Students learn how to be leaders without having to win an election.
Posters, buttons, rally speeches, and Robert’s Rules of Order have been mainstays of school-level politics for decades. Regardless of grade level, participation is limited to those students who are willing to campaign for positions that depend on the votes of peers or classmates. And, although student constituents promise to cast ballots for the most-qualified candidate, ultimately, popularity often rules.
How can we introduce all young adolescents to leadership opportunities and develop their leadership skills if only a chosen few are given the chance to learn social, collaborative, communication, and organizational skills?
In 2000, Konawaena Middle School (KMS) on the Big Island of Hawaii phased out traditional student government and developed a semester-long elective class: Student Leadership. The course curriculum was based on character education programming and was open to any seventh-or eighth-grade student interested in learning how to be a leader without having to win an election or garner popularity points.
A New Approach
Students, teachers, and community mentors embraced the new approach as students focused on service learning projects along with the traditional activities associated with student government. And, while initial opposition came from a handful of parents who feared their child’s high school leadership opportunities would be hindered by the lack of student government experience at the middle school level, naysayers soon realized the inclusive approach actually benefited a larger group of students as opposed to the minority previously served.
So how does Student Leadership mold future leaders for high school, post-secondary, and community involvement? The course has become synonymous with activities that promote responsibility, service learning, and school pride on the KMS campus, as supported by the General Learner Outcomes (GLOs)—supplemental goals incorporated into standards-based programming for all students within Hawaii’s public schools.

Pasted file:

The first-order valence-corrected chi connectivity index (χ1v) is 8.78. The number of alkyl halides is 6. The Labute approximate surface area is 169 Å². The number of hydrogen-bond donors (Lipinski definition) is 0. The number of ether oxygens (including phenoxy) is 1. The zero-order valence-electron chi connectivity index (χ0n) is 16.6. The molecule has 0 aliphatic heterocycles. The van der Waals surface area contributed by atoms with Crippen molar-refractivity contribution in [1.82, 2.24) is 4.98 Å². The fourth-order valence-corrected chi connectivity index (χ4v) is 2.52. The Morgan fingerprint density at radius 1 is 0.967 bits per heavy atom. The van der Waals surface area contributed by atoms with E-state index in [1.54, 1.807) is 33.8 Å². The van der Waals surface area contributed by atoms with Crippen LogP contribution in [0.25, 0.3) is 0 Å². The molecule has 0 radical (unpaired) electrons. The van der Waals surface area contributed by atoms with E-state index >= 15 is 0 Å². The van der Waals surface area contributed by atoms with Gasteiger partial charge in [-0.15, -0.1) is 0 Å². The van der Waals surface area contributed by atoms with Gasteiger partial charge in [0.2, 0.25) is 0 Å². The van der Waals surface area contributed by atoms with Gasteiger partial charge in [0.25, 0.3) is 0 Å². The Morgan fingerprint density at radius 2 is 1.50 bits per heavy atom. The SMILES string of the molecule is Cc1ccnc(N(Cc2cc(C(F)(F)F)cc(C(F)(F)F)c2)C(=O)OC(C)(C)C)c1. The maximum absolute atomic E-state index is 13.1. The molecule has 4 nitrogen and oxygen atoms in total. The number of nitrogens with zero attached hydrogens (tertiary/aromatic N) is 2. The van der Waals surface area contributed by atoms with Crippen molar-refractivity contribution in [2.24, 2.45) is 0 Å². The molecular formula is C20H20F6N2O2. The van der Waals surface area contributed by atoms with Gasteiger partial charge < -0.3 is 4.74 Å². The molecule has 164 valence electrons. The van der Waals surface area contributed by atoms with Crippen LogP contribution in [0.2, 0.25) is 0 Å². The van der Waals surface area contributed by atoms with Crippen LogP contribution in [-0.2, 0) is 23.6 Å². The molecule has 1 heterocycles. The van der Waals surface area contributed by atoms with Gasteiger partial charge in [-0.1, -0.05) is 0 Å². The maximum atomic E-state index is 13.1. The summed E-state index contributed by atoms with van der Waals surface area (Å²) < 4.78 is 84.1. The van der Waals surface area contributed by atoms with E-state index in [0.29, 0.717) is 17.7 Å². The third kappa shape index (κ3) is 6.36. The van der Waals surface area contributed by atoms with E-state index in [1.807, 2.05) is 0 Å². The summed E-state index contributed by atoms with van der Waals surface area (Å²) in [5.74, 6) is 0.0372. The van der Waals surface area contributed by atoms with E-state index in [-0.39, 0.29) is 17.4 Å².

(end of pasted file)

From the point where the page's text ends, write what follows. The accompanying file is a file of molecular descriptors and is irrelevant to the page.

These character expectations are divided into six categories—Self-directed Learner, Community Contributor, Complex Thinker, Quality Producer, Effective Communicator, and Effective and Ethical User of Technology—and are incorporated across disciplines, grade levels, and school settings to ensure comprehensive programming.
By using the GLOs as goals for student leadership development, expectations become uniform for all students who want to serve in leadership roles around campus.
Student Leadership Activities
Student Leadership lessons include differentiating between role models, leaders, and heroes while identifying with distinguished individuals who share similar qualities and characteristics.
And, although students still paint banners for upcoming school-wide events and assemble goody bags for school spirit activities, they are constantly reminded of leadership attributes based on classroom discussions, decisions, and projects.
- The Leader in Me activity enables students to compare and contrast personal qualities and attributes with the accomplishments of notable leaders from various walks of life. From there, students set academic, personal, and philanthropic-type goals.
- Tolerance Targets focuses on individual, school, and community practices that may need improvement. Students ask peers, family members, and neighbors for their definition of tolerance as an ideal, behavior, and habit. Based on the interviews and class discussion, they begin to break down stereotypes and gain perspective.
- Public Speaking Pop-Ups empower students to tackle their fear of public speaking. Students present the morning announcements via the school’s closed circuit broadcast system, which allows them to communicate messages on a small stage—with no more than 8 peers in the room—yet reach the whole campus of 550+ listeners every morning.
Quarterly achievement and spirit assemblies allow more seasoned presenters to address live crowds from a stage. Other speaking opportunities include visiting feeder elementary schools as role models for future students; addressing parents at annual Open House events; and escorting guests around campus.
Stretching Their Wings
To prepare our graduates for success, schools must be willing to revamp or abandon old practices. Leadership skills are essential for adolescent learners, but the means to teach those skills need not look the same in every school.
Whether a school defines its leadership program as student council, student government, or student leadership is not the issue; rather, the focus should be on opportunities to instill ethics and values, which give as many learners as possible the opportunity to stretch their leadership wings.
Sandy Cameli teaches at Konawaena Middle School in Kealakekua, Hawaii. email@example.com